Beat the Odds


My father once told me that I must live in two worlds, the world of my heritage and the outside world. With my father's words as my guide, I will not allow the reservation to be the boundary of my world. I yearn to posses the invaluable wisdom of my ancestors as well as attain the knowledge vital to survival in the 21st Century.

On my quest for this knowledge I have come to appreciate that the Pueblo is and always will be my home. Statistics will never justify who I am as an individual or as an American Indian, and I will ceaselessly create my own fate.

On a map my home is only known as San Juan Pueblo, an Indian reservation. San Juan is more than another miniscule spot on the map. It is Ohkay ?w?ngeh, the land of the strong people. It is the land of my ancestors who knew the old ways, the right ways, the ways of harmony. In every tribe the land, Mother Earth, is the provider, the strength of the people. My strength is Ohkay ?w?ngeh. In the Pueblo many new ideas for the future arrive. In spite of that the old ideas of community and family never leave. I may travel the world over and again in my pursuit for knowledge, but I will always remember, Navi k?ygi nawe, my home is here.

"Native Americans have the lowest graduation rate of any racial or ethnic group nationwide ? Only three of every 100 ninth-graders will complete a four-year college degree?" I discovered this statement in an article I read of late. The article titled "Beating the Odds" by Stephanie Corns provides enlightenment on the significance of a Native American student receiving a degree. Upon reading the article I found myself dumbfounded by the figures, yet I felt another inspiration to continue my education after high school. I, too, crave to "beat the odds." Although staggering, these numbers truly give little information. Numbers cannot be used to comprehend the beauty of American Indian culture, or any culture for that matter.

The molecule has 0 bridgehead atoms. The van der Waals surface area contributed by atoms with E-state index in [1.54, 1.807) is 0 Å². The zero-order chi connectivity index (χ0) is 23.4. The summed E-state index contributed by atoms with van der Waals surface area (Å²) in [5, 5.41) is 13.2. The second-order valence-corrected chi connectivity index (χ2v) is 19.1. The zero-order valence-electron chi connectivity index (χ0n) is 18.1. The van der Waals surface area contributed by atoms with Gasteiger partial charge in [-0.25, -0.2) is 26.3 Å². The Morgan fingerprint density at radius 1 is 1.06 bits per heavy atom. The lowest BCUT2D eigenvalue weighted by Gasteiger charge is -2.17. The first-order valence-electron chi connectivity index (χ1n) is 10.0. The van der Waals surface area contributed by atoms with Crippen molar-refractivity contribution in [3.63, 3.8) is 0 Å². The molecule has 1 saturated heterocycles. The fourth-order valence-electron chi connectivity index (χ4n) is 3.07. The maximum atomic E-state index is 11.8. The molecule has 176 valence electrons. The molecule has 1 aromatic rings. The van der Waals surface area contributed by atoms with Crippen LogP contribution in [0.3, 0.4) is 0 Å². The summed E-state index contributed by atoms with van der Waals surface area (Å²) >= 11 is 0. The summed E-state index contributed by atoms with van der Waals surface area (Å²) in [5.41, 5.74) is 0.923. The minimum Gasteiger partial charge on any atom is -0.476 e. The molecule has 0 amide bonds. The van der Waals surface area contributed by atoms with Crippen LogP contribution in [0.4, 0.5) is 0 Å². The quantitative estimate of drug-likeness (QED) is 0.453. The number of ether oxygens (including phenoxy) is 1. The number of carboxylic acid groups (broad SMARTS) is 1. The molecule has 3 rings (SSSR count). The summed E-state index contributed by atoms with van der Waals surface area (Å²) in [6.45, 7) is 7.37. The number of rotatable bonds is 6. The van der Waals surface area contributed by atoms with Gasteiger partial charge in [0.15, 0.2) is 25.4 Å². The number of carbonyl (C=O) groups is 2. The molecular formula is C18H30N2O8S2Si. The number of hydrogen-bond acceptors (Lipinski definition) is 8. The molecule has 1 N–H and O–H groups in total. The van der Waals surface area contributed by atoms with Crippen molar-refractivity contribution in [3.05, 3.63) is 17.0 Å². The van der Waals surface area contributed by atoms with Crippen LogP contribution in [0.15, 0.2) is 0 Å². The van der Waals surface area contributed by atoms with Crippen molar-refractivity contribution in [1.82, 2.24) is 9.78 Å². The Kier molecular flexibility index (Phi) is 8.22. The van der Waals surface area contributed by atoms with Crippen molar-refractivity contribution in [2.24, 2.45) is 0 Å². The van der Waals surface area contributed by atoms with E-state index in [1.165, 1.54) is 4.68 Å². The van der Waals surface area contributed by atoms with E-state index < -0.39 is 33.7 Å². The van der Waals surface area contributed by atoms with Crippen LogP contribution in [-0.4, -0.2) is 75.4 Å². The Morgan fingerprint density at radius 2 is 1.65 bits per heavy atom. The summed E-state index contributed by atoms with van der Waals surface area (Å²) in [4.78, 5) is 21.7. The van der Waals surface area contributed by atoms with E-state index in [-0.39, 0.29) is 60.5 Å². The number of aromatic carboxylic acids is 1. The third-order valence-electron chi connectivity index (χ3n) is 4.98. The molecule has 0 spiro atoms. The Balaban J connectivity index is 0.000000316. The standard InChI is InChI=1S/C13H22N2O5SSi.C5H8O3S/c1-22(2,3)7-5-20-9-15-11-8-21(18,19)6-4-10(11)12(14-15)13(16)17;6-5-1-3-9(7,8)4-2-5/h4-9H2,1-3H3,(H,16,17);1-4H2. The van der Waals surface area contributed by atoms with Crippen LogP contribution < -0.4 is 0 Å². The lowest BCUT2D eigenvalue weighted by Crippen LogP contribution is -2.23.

The decision to continue with a formal education is indisputably that of the individual. These statistics will not be the basis, by any means, for my decisions in the commencement of my adult life. I will not consent to believing that I don't have a chance, although the odds are supposedly stacked against me. In my mind this will only result in a finer triumph when I succeed.

Just as triumph is nonexistent without failure, fate is incomplete without guidance. In my life I will be that guide. I will decide to triumph over life or fail. As an adolescent my decisions have been directed in the right direction by my parents. Now it is time for me to completely control my life. Not only will I control the present, but the future of my life as well. If destiny is set in stone I shall be the sculptor, forever to shape fate through decisions and the consequences of them. Making the decision to succeed in education is a road less traveled by the Native Americans. I will be one of the few to see where this road leads; this is my fate.

Embarking on this newfound path leading into my adult life will be a challenge, a challenge that I choose to seize. Realizing who I am and what I am capable of will only be the first step on this journey. I am Native American. I will not be vulnerable to statistics about my ethnicity. The future is a device for me to manipulate, and in doing so creating my own fate. I will "Beat the odds."

Mr. Oyenque, who will enter Dartmouth in the fall, wrote this essay for his college application.